Irene Joliot-Curie


Birth: September 12, 1897 Death: March 17, 1956 Specialty: Chemistry Major Contributions: Developed first artificially produced radioactive element Director of the Radium Institute Awarded a Nobel Prize in Chemistry

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As one of the daughters of Marie and Pierre Curie, Irene Joliot-Curie was raised in the spotlight of the groundbreaking work of her parents, but still managed to make breakthroughs of her own earning a Nobel Prize in Chemistry in 1935.

With an aptitude in mathematics and science that was evident at an early age she was educated in a private collaboration between some of the greatest minds of Paris at the time. She began her undergraduate studies at the Faculty of Science at the Sorbonne, but World War I interrupted her education. Upon turning eighteen she joined her mother’s efforts in field hospitals working with crude x-ray machines. These early radiographs helped doctors determine the locations of shrapnel in wounds allowing for more precise treatment and better outcomes for the wounded. Unfortunately these early machines were not well shielded and exposed both mother and daughter to large amounts of radiation.

Irene returned to her studies after the war, this time at her parent’s Radium Institute, earning her doctorate in 1925.  The next year she married fellow scientist Frederic Joliot with whom she collaborated with for much of her work. Their experiments identified both the positron and the neutron but their incorrect interpretations of the results allowed others to claim these discoveries. It was their work in 1934, in which they were able to create artificial radioactive elements that led to the awarding of the Nobel Prize to the pair the next year.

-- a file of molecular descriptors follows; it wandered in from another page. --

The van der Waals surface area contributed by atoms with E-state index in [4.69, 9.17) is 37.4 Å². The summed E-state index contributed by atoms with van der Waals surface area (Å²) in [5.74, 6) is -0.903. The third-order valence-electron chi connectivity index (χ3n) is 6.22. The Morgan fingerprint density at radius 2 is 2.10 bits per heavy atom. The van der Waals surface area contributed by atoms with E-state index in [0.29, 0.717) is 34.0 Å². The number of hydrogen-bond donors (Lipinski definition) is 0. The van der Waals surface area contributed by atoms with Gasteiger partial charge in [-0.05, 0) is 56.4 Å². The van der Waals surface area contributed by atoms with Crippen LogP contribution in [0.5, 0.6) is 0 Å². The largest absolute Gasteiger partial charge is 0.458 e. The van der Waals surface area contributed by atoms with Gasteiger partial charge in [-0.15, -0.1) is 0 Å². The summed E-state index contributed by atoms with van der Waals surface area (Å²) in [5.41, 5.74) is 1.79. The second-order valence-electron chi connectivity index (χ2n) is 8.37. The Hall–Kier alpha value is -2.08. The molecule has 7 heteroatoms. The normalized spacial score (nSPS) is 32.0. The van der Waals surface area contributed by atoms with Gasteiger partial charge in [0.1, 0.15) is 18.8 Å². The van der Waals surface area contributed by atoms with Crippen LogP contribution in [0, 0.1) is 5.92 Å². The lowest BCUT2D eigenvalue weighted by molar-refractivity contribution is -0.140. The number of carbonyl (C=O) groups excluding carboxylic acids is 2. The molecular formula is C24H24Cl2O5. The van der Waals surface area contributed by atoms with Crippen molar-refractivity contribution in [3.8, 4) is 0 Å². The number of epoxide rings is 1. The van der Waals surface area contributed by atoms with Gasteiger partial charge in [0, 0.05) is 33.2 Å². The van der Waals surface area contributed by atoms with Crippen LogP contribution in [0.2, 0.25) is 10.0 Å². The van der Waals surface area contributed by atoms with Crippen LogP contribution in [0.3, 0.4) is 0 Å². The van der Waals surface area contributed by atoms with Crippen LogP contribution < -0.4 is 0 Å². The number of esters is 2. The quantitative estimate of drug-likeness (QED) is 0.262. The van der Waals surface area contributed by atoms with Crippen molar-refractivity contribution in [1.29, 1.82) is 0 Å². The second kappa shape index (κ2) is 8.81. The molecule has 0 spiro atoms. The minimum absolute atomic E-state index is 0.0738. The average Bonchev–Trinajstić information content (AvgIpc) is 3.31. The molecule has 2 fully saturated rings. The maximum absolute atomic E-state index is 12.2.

A combination of health problems and the events of World War II led her to escape to Switzerland as she felt Paris was too dangerous for her children. Eventually returning to Paris, Irene was appointed the director of the Radium Institute in 1946 and as the Commissioner for Atomic Energy she took part in the creation of the first French atomic pile two years later.  Her work with radium nuclei  paved the way for other physicists to be able to discover nuclear fission.  She passed away in 1956 from leukemia thought to have been a result of her work.

Written by Angela Goad


Irene Joliot-Curie Biographical (NobelPrize.Org)

Atomic Heritage Foundation: Irene Joliot-Curie

Wikipedia: Irene Joliot-Curie

See Also:

Encyclopedia Britannica: Frederic and Irene Joliot-Curie

Take Our Daughters and Sons to Work Foundation